Lavenders are a relatively low-maintenance plant, however, there are some winter care best practices that you need to be aware of to ensure your lavender survives or is ready for the new growing season.
Lavender plants generally enjoy mild winters. Although English lavender varieties can withstand the cold reasonably well, other varieties of lavender will struggle. It is therefore important to prepare your lavender for winter to ensure that come spring it is alive healthy and ready to burst into bloom.
Quick Guide to Winter Lavender Care
- Light pruning of your lavender in the fall as this will encourage new growth and greater flower production in the spring. This should be done early enough to allow new growth to establish before the plant goes dormant for winter.
- When pruning, be sure to remove any dead or dying stems, as well as any stems that are crossing or rubbing against each other. This will help to ensure that your plant stays healthy and disease-free.
- Conduct a soil test to check the ground’s pH and nutrient levels. Lavender generally thrives in neutral to slightly alkaline soil around 7 to 8 pH. Add amendments, such as lime, if necessary to correct the pH level
- Removing fallen leaves from around the base of the plant is also important. Fallen leaves can lead to root rot, which can be very damaging to your lavender plant.
- Look for compacted soil around the plants. Aerate the soil if necessary to ensure there is good air circulation and drainage.
- Finally, be sure to mulch around the base of your plant. This will help to protect the vulnerable woody base from the cold weather. Adding sand or gravel will also help with the dispersal of rainwater.
Optional Depending on Variety
- For non-English varieties, to protect from frosts and the worst winter cold, dig up the plants and pot. Then bring the pots into a warm sunny room or greenhouse.
Perennial or Annual the Wintering of Lavender
Lavender is a sun-loving herb that originates from Western Asia and Europe. It is usually grown outdoors, although potted lavender is not uncommon, and has a very strong fragrance. Depending on the type of lavender and the climate, when grown outdoors it can either be a perennial (produces new green growth each year) or annual plant.
In general, lavender is a perennial plant if grown in conditions where the minimum winter average temperatures don’t drop below -10 to -20°F. This is because the plant can withstand reasonably cold temperatures in these areas.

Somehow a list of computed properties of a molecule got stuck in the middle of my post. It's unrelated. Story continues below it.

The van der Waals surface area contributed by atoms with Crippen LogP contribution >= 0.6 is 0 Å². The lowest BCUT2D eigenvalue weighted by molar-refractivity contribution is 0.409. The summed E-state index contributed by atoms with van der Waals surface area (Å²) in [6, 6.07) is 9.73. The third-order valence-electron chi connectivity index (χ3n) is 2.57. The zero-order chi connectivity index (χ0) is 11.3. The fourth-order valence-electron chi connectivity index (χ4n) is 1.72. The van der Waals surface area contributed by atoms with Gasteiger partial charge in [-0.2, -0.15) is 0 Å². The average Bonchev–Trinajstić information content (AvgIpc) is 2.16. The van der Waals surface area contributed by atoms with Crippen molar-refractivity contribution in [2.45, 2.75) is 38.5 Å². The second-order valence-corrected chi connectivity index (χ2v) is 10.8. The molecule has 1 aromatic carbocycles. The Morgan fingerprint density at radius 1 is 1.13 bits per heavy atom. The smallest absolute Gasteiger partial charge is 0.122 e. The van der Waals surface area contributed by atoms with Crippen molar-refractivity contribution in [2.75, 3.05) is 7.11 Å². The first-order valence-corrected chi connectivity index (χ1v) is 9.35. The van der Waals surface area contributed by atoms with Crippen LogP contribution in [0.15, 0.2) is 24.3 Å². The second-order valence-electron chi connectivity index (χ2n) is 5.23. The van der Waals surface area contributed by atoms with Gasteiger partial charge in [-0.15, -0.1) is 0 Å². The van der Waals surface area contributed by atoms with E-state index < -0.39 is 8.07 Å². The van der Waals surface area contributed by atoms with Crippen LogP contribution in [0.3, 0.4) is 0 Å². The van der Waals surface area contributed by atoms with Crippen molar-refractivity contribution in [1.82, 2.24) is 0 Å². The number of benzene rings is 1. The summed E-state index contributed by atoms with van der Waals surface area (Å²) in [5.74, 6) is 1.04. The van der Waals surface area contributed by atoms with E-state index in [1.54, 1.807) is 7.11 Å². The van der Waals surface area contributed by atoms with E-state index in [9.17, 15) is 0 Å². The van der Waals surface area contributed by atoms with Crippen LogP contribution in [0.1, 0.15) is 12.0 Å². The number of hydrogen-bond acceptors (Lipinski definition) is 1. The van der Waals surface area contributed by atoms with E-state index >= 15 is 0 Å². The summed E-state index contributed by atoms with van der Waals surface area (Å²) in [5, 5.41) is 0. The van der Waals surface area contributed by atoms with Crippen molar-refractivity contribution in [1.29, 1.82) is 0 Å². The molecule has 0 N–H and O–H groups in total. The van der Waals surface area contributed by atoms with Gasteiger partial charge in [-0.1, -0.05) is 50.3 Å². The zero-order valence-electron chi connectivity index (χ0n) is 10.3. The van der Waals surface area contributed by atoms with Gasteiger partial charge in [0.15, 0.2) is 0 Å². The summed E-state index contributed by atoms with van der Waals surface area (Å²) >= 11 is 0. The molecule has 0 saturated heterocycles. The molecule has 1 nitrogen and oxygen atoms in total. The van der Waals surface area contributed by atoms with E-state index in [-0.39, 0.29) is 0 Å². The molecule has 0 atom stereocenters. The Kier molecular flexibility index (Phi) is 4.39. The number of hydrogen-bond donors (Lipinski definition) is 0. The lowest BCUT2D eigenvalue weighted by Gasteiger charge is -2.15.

However, if you live in an area where the average winter temperature drops below -20°F, then lavender will be an annual plant. This means that it will only last for one season and will need to be replanted the following year.
The type of lavender also plays a role in whether it is a perennial or annual plant:
English lavender (Lavandula angustifolia) is the most common type of lavender and is a perennial plant. Although native to the Mediterranean region it got its name because it adapted well to English climatic conditions. Two of the hardiest species are Munstead and Hidcote Blue, both do well in winter.
French lavender (Lavandula stoechas) is another type of lavender that is also a perennial warm climate or annual cold climate plant. Although substantially less hardy than English Lavender the Phenomenal french hybrid is better suited than other French lavender species to surviving winter outside.
Spanish lavender (Lavandula latifolia) is the third type of lavender and like French Lavender is a perennial warm climate or annual cold climate plant. When compared to other common lavender species, this one can handle higher temperatures better and is a good indoor plant.
Pruning Lavender Ready for Winter
One of the most important things you can do for your lavender plant is to prune it in the fall as this will encourage new growth and greater flower production in the spring.
Your approach to pruning will depend on the age of the lavender with different approaches needed. Young plants, lavender in their first year of growth, need more careful nurturing than mature lavender, plants that have been established for a couple of years.
If you’re growing lavender from seed or cuttings, you’ll want to pinch out (a form of plant pruning that stimulates the growth) the new growth tips to encourage a bushier plant and help it grow with a rounded shape.
Using a sharp, sterilized pair of secateurs, from each stem remove the flowers and around a third of their growth. This will help your lavender plant to put all its energy into developing new growth for the following season.
Pruning your young lavender in this way also helps to prepare it for winter, as the shorter stems are less likely to be damaged by frost.
With more mature plants you can be slightly more aggressive. You can prune the stems and flowers back by about half the foliage to maintain their shape when they next flower. However, it is important that you do not prune too short as, if you give your cut back your lavender too severely in the fall, the plant might have trouble surviving the onset of cooler weather.
General Pruning Advice for Winter Preparation
When pruning it is important to allow enough time for the plant to have redressed themselves with new shoots that have developed before they go dormant in the late fall. This will allow them to better able to cope with the unpredictability and possible harshness of the winter weather allowing the lavender in spring to be ready to bloom.
You can check to see if the plants have gone dormant by examining the branches. Plants that are dormant will have browning along their branches, while those that are not dormant will have green lavender foliage and possibly still have purple flowers.
If you intend to harvest rather than prune then you will follow a different pruning schedule. The best time to look to harvest lavender flowers is early spring. If you harvest at this point you will give the plant time to flower for a second time toward the end of summer or early fall. If you live in a warm climate without, frost lavender can bloom all year, allowing you to harvest small amounts at regular intervals.
Depending on your use case, if you are looking to press and extract essential oil then you should be harvesting at an early point in the bloom cycle. If on the other hand you are looking for bouquets or creating lavender pouches then you should wait until the flowers are fully open.